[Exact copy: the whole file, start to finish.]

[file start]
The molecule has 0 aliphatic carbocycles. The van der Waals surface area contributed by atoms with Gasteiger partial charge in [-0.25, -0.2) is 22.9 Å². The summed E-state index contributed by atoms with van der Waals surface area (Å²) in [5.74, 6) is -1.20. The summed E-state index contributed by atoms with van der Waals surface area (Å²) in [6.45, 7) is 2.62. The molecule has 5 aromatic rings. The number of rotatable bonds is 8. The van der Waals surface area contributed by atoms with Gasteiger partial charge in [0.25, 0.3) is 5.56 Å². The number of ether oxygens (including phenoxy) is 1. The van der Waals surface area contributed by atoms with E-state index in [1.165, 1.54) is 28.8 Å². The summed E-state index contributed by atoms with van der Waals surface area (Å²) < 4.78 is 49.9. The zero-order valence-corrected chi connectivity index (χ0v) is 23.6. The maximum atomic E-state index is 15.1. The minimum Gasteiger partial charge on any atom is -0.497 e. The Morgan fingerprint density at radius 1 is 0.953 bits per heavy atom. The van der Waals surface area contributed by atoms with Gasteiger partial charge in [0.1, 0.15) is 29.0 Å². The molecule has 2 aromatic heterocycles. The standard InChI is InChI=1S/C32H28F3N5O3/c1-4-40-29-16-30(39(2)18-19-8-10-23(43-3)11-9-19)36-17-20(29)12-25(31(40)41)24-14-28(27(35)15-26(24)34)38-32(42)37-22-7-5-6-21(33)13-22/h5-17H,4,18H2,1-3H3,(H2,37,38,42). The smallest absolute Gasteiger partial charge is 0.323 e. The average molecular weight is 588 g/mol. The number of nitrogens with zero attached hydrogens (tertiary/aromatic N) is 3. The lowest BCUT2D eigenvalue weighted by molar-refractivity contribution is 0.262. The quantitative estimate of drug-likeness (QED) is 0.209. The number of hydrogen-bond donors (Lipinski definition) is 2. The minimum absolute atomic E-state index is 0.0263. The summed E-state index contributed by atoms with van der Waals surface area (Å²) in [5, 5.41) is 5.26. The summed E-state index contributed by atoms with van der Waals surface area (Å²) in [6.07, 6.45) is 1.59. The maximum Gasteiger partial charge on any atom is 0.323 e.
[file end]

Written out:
The molecule has 0 aliphatic carbocycles. The van der Waals surface area contributed by atoms with Gasteiger partial charge in [-0.25, -0.2) is 22.9 Å². The summed E-state index contributed by atoms with van der Waals surface area (Å²) in [5.74, 6) is -1.20. The summed E-state index contributed by atoms with van der Waals surface area (Å²) in [6.45, 7) is 2.62. The molecule has 5 aromatic rings. The number of rotatable bonds is 8. The van der Waals surface area contributed by atoms with Gasteiger partial charge in [0.25, 0.3) is 5.56 Å². The number of ether oxygens (including phenoxy) is 1. The van der Waals surface area contributed by atoms with E-state index in [1.165, 1.54) is 28.8 Å². The summed E-state index contributed by atoms with van der Waals surface area (Å²) < 4.78 is 49.9. The zero-order valence-corrected chi connectivity index (χ0v) is 23.6. The maximum atomic E-state index is 15.1. The minimum Gasteiger partial charge on any atom is -0.497 e. The Morgan fingerprint density at radius 1 is 0.953 bits per heavy atom. The van der Waals surface area contributed by atoms with Gasteiger partial charge in [0.1, 0.15) is 29.0 Å². The molecule has 2 aromatic heterocycles. The standard InChI is InChI=1S/C32H28F3N5O3/c1-4-40-29-16-30(39(2)18-19-8-10-23(43-3)11-9-19)36-17-20(29)12-25(31(40)41)24-14-28(27(35)15-26(24)34)38-32(42)37-22-7-5-6-21(33)13-22/h5-17H,4,18H2,1-3H3,(H2,37,38,42). The smallest absolute Gasteiger partial charge is 0.323 e. The average molecular weight is 588 g/mol. The number of nitrogens with zero attached hydrogens (tertiary/aromatic N) is 3. The lowest BCUT2D eigenvalue weighted by molar-refractivity contribution is 0.262. The quantitative estimate of drug-likeness (QED) is 0.209. The number of hydrogen-bond donors (Lipinski definition) is 2. The minimum absolute atomic E-state index is 0.0263. The summed E-state index contributed by atoms with van der Waals surface area (Å²) in [5, 5.41) is 5.26. The summed E-state index contributed by atoms with van der Waals surface area (Å²) in [6.07, 6.45) is 1.59. The maximum Gasteiger partial charge on any atom is 0.323 e.